The requirement that we engage fully in the virtual realm right now is

pushing people in many areas of business to learn not only digital skills, but

also to improve auxiliary skills such as collaboration, creative problem-

solving and openness to new ideas. Managers and team leaders, for

example, are having to learn how to motivate and engage teams from afar.

At work, everything that can be done online will be, while activities we can’t

do remotely will have to be reconfigured somehow.

Here we get a glimpse of how well-suited existing platform companies are

to surviving COVID-19 - and thriving afterwards. In an ecosystem, the

players rely on each other collectively, while the virtual aspect adds critical

flexibility overall, so weakness in some areas won’t necessarily sink the

entire enterprise.

3. Assess your skillset and expand it as needed

For those who gain time in the day because they now work remotely and no

longer have to factor in a commute, there’s an opportunity to use the time to

gain new skills. If you have been displaced or lost your job as a result of

COVID-19, this offers a way to round out your skills and increase your


Of course, many people now have to spend time caring for children who are

not in school or other family members. Nonetheless, as people get used to

changes in the rhythm of daily life in a world where work and personal lives

are happening in a shared space, they can and should build time to assess

their skills - digital and otherwise - into their new routines.

You won’t know what skills you need to bolster until you assess your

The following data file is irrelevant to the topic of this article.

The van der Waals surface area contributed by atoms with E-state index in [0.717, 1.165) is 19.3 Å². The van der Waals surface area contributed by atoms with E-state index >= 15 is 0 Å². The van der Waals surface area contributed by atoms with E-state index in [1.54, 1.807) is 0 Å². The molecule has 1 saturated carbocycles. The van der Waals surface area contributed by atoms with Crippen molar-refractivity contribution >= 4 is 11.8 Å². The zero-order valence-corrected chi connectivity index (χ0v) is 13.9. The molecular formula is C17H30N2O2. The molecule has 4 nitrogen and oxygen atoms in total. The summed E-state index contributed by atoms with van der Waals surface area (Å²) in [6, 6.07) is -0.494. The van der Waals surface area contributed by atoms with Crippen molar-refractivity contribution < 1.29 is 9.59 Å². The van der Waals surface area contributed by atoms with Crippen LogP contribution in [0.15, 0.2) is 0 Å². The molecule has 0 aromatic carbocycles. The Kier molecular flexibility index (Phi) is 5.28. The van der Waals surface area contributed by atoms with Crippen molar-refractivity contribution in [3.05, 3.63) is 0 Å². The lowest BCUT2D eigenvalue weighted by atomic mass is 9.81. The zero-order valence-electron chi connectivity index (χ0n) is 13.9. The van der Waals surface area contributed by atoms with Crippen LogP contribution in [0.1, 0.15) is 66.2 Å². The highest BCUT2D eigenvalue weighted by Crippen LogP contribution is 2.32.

current knowledge, so it makes sense to start with a diagnostic. PwC’s free

Digital Fitness app, for example, allows anyone to assess their skills as well

as boost knowledge in topics that help shape your behaviors and mindset.

At the same time, you’ve probably learned new skills to continue doing your

job without leaving home. In the weeks of quarantine, you’ve likely had to

bring different skills to your work: managing time to get work done and tend

to others who are quarantined with you. Whatever reserves of resilience

you have will likely have been tested - and you can draw on that as you

move forward.

4. Plan for the future

Planning for the future in uncertain times is tricky at best, but we can

extrapolate how things might shake out by doing some personal scenario

planning, similar to the way businesses set strategy. The key is to begin

thinking about where demand for work will exist and how best to prepare for

those spaces, while realising that there are real uncertainties in the answers

to those questions. The type of work that is robust across a lot of different

futures is not a bad way to start.

And, in such times as these, it’s always good advice to bet on known

trends, rather than try to anticipate what might be. For example, some parts

of the world with demographically older population profiles - such as

Europe, North America and Asia - may respond differently to these trends

than populations in other parts of the world where there is a need for

education and as they are about to enter the workforce. Finding ways to

connect to these trends, and the implications for where there is likely to be

work, makes sense.

Some other COVID-19 topics:

The best way to avoid future pandemics? Protect the natural world:

A guide to thriving in the post-COVID-19 workplace

3 challenges in creating a coronavirus vaccine – and how they are being overcome

5 ways global travel will change before we find a COVID-19 vaccine

The best way to avoid future pandemics? Protect the natural world

COVID-19 Risks Outlook: A Preliminary Mapping and its Implications

Challenges and Opportunities in the Post-COVID-19 World

How the Fourth Industrial Revolution can help us beat COVID-19